What Is an IRA?

Aim to be able to answer the "What is an IRA?" question if you want to retire comfortably.

May 18, 2014 at 11:30AM

While some financial experts are busy explaining how to invest in your IRA or whether you should convert your traditional IRA to a Roth IRA, many people are confused, because they're still wondering, "What is an IRA?"

Below are some simple answers to the "What is an IRA?" question.

For starters, an IRA is a tax-advantaged account that lets you save and invest for your retirement. There are two main types: the traditional IRA and the Roth IRA.

With a traditional IRA, you sock away money on a pre-tax basis, enjoying a tax break this year. For example, if you earn $50,000 and contribute $6,000 to a traditional IRA, that $6,000 is removed from your taxable earnings, leaving you with a smaller tax bill. If you're in a 25% tax bracket, you save $1,500 in taxes -- this year. Eventually, when you withdraw funds from the IRA in retirement, you'll be taxed on that money at your ordinary income tax rate, which might be lower then. (If you expect to be in a higher bracket in retirement, that's a good argument for a Roth IRA.)

A Roth IRA gives you no tax break now, but your earnings in it grow tax-free and all the money you withdraw from it later, if you follow the rules, will be tax-free!

There are other types of IRAs, too, for self-employed folks and owners of small businesses -- such as the SEP IRA and the SIMPLE IRA. Traditional and Roth IRAs have annual contribution limits of $5,500, plus an extra $1,000 for those 50 or older. SEP and SIMPLE IRAs have bigger limits.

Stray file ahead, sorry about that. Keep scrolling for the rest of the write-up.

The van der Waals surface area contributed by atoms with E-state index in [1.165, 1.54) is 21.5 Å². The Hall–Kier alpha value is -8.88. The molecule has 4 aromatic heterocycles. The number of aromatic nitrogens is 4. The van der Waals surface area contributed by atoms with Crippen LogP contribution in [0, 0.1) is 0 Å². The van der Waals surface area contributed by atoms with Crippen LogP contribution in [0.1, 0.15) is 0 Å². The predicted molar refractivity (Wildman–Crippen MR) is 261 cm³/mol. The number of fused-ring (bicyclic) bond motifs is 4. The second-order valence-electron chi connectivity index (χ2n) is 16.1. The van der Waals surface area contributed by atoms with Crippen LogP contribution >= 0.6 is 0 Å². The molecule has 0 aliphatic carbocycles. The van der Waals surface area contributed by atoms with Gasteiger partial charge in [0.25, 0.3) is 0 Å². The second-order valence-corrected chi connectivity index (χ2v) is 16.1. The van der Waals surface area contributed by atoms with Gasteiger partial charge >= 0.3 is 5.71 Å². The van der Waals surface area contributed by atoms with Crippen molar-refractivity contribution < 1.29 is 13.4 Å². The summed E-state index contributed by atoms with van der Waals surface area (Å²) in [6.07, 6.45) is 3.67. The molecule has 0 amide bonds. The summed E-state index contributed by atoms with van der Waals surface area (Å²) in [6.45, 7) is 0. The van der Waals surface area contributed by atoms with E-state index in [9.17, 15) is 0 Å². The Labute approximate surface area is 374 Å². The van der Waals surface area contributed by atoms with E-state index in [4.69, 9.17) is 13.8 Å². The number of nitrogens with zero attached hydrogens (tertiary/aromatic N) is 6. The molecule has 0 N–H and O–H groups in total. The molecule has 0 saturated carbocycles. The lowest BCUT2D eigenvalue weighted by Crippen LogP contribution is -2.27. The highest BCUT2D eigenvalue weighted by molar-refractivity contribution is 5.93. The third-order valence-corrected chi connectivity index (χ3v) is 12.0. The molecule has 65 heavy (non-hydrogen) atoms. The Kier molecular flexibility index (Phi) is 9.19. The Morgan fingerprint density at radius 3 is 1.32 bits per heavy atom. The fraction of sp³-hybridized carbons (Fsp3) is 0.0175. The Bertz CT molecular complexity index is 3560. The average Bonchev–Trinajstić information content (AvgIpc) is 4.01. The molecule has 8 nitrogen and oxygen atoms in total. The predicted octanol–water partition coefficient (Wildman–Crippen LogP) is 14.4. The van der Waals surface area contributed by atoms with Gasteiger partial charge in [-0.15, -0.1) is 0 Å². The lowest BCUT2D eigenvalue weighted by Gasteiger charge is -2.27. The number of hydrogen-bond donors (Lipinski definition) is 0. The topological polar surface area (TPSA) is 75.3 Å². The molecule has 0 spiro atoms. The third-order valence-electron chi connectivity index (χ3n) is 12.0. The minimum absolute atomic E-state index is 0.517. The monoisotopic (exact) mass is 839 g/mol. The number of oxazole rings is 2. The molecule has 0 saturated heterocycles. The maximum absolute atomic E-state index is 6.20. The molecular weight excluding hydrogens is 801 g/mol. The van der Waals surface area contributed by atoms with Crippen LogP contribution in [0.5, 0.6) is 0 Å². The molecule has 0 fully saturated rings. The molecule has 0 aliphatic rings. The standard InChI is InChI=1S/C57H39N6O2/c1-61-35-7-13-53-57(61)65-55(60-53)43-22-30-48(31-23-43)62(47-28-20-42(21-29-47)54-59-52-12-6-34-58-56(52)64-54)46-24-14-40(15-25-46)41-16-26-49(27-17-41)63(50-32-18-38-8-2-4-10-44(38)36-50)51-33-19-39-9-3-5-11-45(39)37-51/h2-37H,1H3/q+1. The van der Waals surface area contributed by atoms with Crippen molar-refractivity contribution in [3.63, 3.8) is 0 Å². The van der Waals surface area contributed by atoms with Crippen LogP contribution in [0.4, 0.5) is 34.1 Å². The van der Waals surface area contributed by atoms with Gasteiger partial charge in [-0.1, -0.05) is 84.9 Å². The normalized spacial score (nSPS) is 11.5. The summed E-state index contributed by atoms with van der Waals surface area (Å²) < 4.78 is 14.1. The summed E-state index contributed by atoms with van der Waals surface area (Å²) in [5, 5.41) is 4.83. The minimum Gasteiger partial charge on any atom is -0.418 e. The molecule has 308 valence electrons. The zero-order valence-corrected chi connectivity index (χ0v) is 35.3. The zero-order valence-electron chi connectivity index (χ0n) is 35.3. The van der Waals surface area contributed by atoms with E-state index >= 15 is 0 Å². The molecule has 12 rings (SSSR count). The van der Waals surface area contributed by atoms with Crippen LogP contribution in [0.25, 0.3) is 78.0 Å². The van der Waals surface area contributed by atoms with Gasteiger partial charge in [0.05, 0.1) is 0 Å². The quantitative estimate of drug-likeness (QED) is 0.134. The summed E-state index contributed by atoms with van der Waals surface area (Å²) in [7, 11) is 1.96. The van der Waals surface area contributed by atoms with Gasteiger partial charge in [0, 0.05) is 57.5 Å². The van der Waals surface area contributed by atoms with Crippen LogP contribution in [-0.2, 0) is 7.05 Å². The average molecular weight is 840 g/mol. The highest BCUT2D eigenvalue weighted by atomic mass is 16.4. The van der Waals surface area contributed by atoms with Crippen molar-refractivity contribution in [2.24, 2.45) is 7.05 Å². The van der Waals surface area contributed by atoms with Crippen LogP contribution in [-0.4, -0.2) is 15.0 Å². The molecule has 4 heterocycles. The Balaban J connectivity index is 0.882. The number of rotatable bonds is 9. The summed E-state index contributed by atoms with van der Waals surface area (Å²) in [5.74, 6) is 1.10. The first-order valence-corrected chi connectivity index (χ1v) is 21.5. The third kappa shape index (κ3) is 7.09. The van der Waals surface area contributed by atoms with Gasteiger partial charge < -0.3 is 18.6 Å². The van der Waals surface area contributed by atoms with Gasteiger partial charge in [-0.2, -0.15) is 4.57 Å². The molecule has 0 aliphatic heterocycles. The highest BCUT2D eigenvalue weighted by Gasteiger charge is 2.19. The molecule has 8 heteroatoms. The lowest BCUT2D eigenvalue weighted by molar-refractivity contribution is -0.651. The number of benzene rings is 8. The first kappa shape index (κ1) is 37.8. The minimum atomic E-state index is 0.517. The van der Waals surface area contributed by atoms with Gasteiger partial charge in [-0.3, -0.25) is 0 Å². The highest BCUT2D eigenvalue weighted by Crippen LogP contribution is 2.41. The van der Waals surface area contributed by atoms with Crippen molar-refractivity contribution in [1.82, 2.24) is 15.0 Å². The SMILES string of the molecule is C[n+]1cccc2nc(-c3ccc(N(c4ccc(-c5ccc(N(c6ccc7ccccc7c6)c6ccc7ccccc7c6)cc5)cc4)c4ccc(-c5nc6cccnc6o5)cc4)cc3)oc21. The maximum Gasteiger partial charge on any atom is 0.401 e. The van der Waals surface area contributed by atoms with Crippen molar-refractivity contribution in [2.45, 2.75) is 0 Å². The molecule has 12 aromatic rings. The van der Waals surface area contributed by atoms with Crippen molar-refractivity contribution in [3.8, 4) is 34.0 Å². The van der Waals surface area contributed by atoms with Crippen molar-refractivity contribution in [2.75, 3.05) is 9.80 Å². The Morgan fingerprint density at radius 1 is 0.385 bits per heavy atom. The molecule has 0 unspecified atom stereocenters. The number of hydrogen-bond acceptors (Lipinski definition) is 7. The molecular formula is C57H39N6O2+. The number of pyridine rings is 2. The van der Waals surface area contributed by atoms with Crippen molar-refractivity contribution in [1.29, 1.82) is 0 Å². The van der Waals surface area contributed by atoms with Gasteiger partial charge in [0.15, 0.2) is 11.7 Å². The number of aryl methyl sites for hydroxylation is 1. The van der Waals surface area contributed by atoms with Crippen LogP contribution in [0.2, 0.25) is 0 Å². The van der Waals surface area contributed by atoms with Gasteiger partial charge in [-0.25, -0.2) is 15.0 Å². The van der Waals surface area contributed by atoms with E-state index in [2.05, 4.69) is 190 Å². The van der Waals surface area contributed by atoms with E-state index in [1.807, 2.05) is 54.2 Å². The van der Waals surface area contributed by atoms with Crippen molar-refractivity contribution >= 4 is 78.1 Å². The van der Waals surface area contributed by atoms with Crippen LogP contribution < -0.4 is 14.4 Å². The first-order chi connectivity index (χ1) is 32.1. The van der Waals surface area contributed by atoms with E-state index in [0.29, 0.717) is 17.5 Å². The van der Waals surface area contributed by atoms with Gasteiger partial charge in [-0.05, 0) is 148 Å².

Those are the basics about IRAs. There are more rules to them, though, such as that those in higher income brackets may not be permitted to make the full $5,500 or $6,500 contribution to a Roth IRA. Learn more before taking action. Once you're ready, you can compare IRA terms from some good brokers.

What's an IRA strategy?
Once you move beyond the "What is an IRA?" question, you might wonder, "What is an IRA strategy for me?" Learning more about IRAs will help you make the most of them. For example, if you're young, you might favor the Roth IRA. By starting young and making full contributions annually, you can build an IRA account worth hundreds of thousands of dollars -- or even a million or more by retirement -- and it will all be tax-free money.

Within a Roth, a good strategy is to invest in stocks that you expect will deliver above-average growth. A 10-bagger or 20-bagger will be much more powerful untaxed. 

Within a traditional IRA, dividend-paying stocks can be helpful if you don't want to have to sell off portions of your holdings in order to take the required minimum distributions in retirement. They could generate enough income for that. Dividends are also great for Roth IRAs, though, because you can ultimately collect them tax-free.

There's more to know as you answer the question, "What's an IRA?" But the bottom line is that an IRA can be a financial life-saver in this era of few pensions and great retirement uncertainty.

How to get even more income during retirement
Social Security plays a key role in your financial security, but it's not the only way to boost your retirement income. In our brand-new free report, our retirement experts give their insight on a simple strategy to take advantage of a little-known IRS rule that can help ensure a more comfortable retirement for you and your family. Click here to get your copy today.